Civilian drones have been around for years offering people the opportunity to do what they cannot normally do from the ground. Aerial photography, rescue missions, agricultural monitoring, air pollution watch, and even the all new drone racing. Two types of drones are mainly used today. They are helicopter-like machines and airplane-like machines. Both have advantages and limitations and the idea that two Dassault Systèmes´ employees had was to create a drone that combines the best of both. One that can take off and land like a helicopter yet fly like a plane.
It all began one day over coffee. Two colleagues, technology enthusiasts, had an idea on how to make a more versatile drone.
Only two types of civilian drones exist on the market. One is a Quadcopter or Vertical Take-Off and Landing (VTOL) that behaves like a helicopter and can take off and land vertically thereby requiring limited ground space. Quadcopters cannot, however, remain in the air for more than 15 minutes since they require a lot of energy to resist Earth´s gravitational pull.
The other type of drone is a flying wing, which is more like an airplane and that needs a lot of space to take off and land but has a higher level of autonomy.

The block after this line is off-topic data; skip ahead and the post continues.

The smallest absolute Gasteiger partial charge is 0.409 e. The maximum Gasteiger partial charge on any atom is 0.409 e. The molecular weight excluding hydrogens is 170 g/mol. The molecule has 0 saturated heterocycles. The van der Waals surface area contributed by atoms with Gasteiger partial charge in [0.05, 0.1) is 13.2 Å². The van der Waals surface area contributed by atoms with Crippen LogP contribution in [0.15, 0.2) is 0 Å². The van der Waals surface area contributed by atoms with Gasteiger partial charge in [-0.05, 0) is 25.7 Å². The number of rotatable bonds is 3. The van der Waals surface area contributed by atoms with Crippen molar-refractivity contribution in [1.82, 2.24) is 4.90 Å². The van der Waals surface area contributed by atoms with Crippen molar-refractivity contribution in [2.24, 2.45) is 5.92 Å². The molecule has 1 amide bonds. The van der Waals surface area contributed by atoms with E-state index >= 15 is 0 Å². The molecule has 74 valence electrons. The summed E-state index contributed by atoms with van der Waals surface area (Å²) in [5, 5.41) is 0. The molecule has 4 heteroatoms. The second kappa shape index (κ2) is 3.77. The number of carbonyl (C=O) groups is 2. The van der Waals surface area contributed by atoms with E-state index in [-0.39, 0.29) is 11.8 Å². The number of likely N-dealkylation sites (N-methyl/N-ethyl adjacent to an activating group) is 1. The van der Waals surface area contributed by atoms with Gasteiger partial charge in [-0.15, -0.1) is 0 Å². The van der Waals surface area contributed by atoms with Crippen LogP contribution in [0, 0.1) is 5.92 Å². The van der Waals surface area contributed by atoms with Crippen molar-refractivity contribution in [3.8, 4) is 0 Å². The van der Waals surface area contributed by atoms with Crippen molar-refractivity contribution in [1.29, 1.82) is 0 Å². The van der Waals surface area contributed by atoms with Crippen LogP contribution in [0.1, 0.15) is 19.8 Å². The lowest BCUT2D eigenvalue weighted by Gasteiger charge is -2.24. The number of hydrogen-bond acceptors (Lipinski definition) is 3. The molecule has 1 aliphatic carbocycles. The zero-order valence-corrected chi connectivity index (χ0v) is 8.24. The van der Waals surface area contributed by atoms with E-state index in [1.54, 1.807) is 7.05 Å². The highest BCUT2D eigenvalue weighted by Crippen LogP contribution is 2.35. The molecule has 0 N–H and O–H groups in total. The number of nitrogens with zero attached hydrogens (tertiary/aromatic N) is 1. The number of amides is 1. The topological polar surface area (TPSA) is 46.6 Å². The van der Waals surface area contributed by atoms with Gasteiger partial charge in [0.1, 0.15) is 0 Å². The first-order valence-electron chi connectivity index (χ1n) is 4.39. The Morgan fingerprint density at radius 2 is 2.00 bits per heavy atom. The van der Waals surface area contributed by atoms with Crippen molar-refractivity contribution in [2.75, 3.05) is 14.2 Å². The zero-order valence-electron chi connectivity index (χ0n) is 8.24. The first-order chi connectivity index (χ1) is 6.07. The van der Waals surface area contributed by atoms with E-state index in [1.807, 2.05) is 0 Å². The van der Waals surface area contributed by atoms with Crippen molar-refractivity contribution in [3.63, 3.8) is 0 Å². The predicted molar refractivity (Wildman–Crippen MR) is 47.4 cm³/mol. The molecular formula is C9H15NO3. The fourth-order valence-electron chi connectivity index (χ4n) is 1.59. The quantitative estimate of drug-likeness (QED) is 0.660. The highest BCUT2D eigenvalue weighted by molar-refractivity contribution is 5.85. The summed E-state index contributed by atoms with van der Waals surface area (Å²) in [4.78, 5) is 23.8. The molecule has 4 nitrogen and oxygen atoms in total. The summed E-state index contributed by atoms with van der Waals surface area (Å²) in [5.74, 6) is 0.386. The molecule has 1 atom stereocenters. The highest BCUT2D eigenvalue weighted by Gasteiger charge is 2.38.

Our two colleagues figured that by combining the qualities of both they could create a third type of drone that can be used in a wider range of situations. They invited other colleagues from diverse backgrounds to join them on their adventure and their efforts resulted in a 3.4-meter drone capable of taking off vertically and flying horizontally.
Their model was designed with applications from the 3DEXPERIENCE platform for styling, mechanical design, and aerodynamic simulations. They also connected a flight controller to simulate the flight via autopilot or in manual mode. The 3DEXPERIENCE platform´s collaborative capabilities enabled the entire team to work together in real-time and to make suggestions and modifications to the design on the fly.
The team test-flew a first prototype to validate its horizontal flight capabilities and a second prototype to showcase vertical take-off and landing as well as the transition from vertical to horizontal flight mode.
They did not, however, stop there. The team decided to put their designs on line, and to enable a community of drone enthusiasts created on the 3DEXPERIENCE platform to improve on their concept.
They are hoping that the collective intelligence of this community will produce a more efficient drone. Some members may even be inspired to create their own startup to take this project to the next level. The 3DEXPERIENCE Lab can then provide this startup with support in the form of mentoring and access to Dassault Systèmes´ applications on the Cloud. Moreover, based on the open source principle, community members can download the design free of charge and fabricate a drone of their own on a 3D printer.
A way to democratize access to these flyer machines
The Dassault Systèmes drone enthusiasts come from different backgrounds: mechanical design, styling, system engineering, simulation specialists, and drone pilots. The community is composed of hobbyists, schools and research labs, FabLabs and just about anyone willing to contribute in an open source way.
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